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Webster's Dictionary 1828 - Online Edition

Webster's Dictionary 1828

Americal Dictionary of the English Language

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Indifferent

INDIF'FERENT, adjective [Latin indifferens.]

1. Neutral; not inclined to one side, party or thing more than to another.

Cato knows neither of them,

Indifferent in his choice to sleep or die.

2. Unconcerned; feeling no interest, anxiety or care respecting any thing. It seems to be impossible that a rational being should be indifferent to the means of obtaining endless happiness.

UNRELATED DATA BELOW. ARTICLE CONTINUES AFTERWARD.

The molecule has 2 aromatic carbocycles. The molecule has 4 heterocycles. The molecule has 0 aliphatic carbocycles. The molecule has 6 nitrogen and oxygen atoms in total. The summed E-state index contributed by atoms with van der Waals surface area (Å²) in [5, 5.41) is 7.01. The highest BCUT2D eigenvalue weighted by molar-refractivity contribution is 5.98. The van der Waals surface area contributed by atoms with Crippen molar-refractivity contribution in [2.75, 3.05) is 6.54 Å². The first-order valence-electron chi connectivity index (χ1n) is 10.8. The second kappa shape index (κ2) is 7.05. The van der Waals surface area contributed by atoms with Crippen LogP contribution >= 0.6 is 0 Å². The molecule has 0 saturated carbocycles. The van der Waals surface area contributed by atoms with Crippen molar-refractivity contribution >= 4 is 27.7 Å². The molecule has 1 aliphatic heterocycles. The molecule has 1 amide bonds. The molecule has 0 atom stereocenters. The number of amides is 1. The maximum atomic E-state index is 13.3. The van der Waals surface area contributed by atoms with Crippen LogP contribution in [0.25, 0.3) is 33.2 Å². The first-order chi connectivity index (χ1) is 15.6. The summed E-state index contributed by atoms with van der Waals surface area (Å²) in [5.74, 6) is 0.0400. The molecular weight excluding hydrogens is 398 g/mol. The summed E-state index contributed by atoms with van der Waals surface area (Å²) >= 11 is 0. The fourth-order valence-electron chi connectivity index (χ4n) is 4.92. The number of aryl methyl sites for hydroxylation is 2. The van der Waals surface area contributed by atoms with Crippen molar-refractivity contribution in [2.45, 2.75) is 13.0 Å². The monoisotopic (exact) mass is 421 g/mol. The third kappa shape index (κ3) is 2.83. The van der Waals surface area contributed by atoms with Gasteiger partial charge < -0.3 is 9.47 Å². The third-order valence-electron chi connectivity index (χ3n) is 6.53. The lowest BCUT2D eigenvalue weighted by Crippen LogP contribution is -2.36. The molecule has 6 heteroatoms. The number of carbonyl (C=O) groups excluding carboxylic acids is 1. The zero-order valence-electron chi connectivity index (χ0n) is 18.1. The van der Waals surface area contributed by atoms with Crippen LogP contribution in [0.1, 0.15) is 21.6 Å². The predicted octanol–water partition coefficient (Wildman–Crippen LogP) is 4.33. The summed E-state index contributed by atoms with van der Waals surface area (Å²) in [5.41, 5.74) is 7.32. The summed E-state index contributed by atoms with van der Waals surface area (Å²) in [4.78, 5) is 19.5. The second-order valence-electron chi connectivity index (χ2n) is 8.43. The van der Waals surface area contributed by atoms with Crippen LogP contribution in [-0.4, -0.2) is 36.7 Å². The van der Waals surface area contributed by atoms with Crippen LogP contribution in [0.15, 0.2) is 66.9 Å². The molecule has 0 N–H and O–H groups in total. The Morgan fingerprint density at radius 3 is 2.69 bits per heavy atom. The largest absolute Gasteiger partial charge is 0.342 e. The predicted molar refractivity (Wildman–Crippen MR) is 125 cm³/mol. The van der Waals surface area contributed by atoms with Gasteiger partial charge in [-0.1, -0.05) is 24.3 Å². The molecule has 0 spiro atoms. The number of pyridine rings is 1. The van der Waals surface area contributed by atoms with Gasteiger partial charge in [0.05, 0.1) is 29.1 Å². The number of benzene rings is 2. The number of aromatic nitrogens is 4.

It was a remarkable law of Solon, that any person who, in the commotions of the republic, remained neuter, or an indifferent spectator of the contending parties, should be condemned to perpetual banishment.

3. Having no influence or preponderating weight; having no difference that gives a preference. It is indifferent which road we take.

4. Neutral, as to good or evil. Things in themselves indifferent may be rendered evil by the prohibition of law.

5. Impartial; disinterested; as an indifferent judge, juror or arbitrator.

6. Passable; of a middling state or quality; neither good, nor the worst; as indifferent writing or paper.

Indifferent, used adverbially, as indifferent honest, is ungrammatical and vulgar.